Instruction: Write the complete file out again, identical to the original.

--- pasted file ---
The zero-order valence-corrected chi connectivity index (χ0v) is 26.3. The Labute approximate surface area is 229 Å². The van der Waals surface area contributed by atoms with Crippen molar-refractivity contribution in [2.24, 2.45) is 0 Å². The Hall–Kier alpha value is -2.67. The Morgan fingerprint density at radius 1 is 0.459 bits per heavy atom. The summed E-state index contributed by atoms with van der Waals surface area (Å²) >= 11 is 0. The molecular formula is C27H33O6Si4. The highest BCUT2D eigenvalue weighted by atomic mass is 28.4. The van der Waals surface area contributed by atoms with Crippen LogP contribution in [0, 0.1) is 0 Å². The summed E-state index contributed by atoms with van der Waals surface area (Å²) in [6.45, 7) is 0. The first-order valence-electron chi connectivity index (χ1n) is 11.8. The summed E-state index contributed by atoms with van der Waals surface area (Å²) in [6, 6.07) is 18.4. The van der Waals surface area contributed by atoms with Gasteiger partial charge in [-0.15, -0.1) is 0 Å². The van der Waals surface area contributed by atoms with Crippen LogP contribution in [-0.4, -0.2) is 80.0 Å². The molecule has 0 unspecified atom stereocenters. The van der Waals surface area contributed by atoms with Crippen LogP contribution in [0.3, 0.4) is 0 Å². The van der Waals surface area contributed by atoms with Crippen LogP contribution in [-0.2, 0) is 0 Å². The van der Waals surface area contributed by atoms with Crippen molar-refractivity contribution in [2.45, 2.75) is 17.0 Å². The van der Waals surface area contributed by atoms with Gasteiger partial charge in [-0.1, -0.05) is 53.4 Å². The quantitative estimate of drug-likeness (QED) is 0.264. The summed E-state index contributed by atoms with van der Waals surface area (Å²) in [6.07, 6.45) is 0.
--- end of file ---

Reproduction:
The zero-order valence-corrected chi connectivity index (χ0v) is 26.3. The Labute approximate surface area is 229 Å². The van der Waals surface area contributed by atoms with Crippen molar-refractivity contribution in [2.24, 2.45) is 0 Å². The Hall–Kier alpha value is -2.67. The Morgan fingerprint density at radius 1 is 0.459 bits per heavy atom. The summed E-state index contributed by atoms with van der Waals surface area (Å²) >= 11 is 0. The molecular formula is C27H33O6Si4. The highest BCUT2D eigenvalue weighted by atomic mass is 28.4. The van der Waals surface area contributed by atoms with Crippen LogP contribution in [0, 0.1) is 0 Å². The summed E-state index contributed by atoms with van der Waals surface area (Å²) in [6.45, 7) is 0. The first-order valence-electron chi connectivity index (χ1n) is 11.8. The summed E-state index contributed by atoms with van der Waals surface area (Å²) in [6, 6.07) is 18.4. The van der Waals surface area contributed by atoms with Gasteiger partial charge in [-0.15, -0.1) is 0 Å². The van der Waals surface area contributed by atoms with Crippen LogP contribution in [-0.4, -0.2) is 80.0 Å². The molecule has 0 unspecified atom stereocenters. The van der Waals surface area contributed by atoms with Crippen LogP contribution in [0.3, 0.4) is 0 Å². The van der Waals surface area contributed by atoms with Crippen LogP contribution in [-0.2, 0) is 0 Å². The van der Waals surface area contributed by atoms with Crippen molar-refractivity contribution in [2.45, 2.75) is 17.0 Å². The van der Waals surface area contributed by atoms with Gasteiger partial charge in [-0.1, -0.05) is 53.4 Å². The quantitative estimate of drug-likeness (QED) is 0.264. The summed E-state index contributed by atoms with van der Waals surface area (Å²) in [6.07, 6.45) is 0.